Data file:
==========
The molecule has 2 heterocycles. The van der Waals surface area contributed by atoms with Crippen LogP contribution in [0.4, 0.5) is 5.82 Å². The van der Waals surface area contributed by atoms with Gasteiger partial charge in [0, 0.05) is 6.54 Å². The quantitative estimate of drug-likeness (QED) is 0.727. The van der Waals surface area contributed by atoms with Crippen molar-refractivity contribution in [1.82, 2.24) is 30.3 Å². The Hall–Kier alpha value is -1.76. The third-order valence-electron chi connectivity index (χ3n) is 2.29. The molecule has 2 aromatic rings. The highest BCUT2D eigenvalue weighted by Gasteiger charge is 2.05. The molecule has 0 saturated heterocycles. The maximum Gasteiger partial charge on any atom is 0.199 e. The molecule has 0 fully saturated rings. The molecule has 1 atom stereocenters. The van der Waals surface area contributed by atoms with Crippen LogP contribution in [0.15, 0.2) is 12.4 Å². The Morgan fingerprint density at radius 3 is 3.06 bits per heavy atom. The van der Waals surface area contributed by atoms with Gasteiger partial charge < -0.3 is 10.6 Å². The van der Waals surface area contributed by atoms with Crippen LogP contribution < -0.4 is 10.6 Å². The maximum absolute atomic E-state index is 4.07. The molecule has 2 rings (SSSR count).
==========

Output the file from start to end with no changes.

The molecule has 2 heterocycles. The van der Waals surface area contributed by atoms with Crippen LogP contribution in [0.4, 0.5) is 5.82 Å². The van der Waals surface area contributed by atoms with Gasteiger partial charge in [0, 0.05) is 6.54 Å². The quantitative estimate of drug-likeness (QED) is 0.727. The van der Waals surface area contributed by atoms with Crippen molar-refractivity contribution in [1.82, 2.24) is 30.3 Å². The Hall–Kier alpha value is -1.76. The third-order valence-electron chi connectivity index (χ3n) is 2.29. The molecule has 2 aromatic rings. The highest BCUT2D eigenvalue weighted by Gasteiger charge is 2.05. The molecule has 0 saturated heterocycles. The maximum Gasteiger partial charge on any atom is 0.199 e. The molecule has 0 fully saturated rings. The molecule has 1 atom stereocenters. The van der Waals surface area contributed by atoms with Crippen LogP contribution in [0.15, 0.2) is 12.4 Å². The Morgan fingerprint density at radius 3 is 3.06 bits per heavy atom. The van der Waals surface area contributed by atoms with Gasteiger partial charge < -0.3 is 10.6 Å². The van der Waals surface area contributed by atoms with Crippen LogP contribution < -0.4 is 10.6 Å². The maximum absolute atomic E-state index is 4.07. The molecule has 2 rings (SSSR count).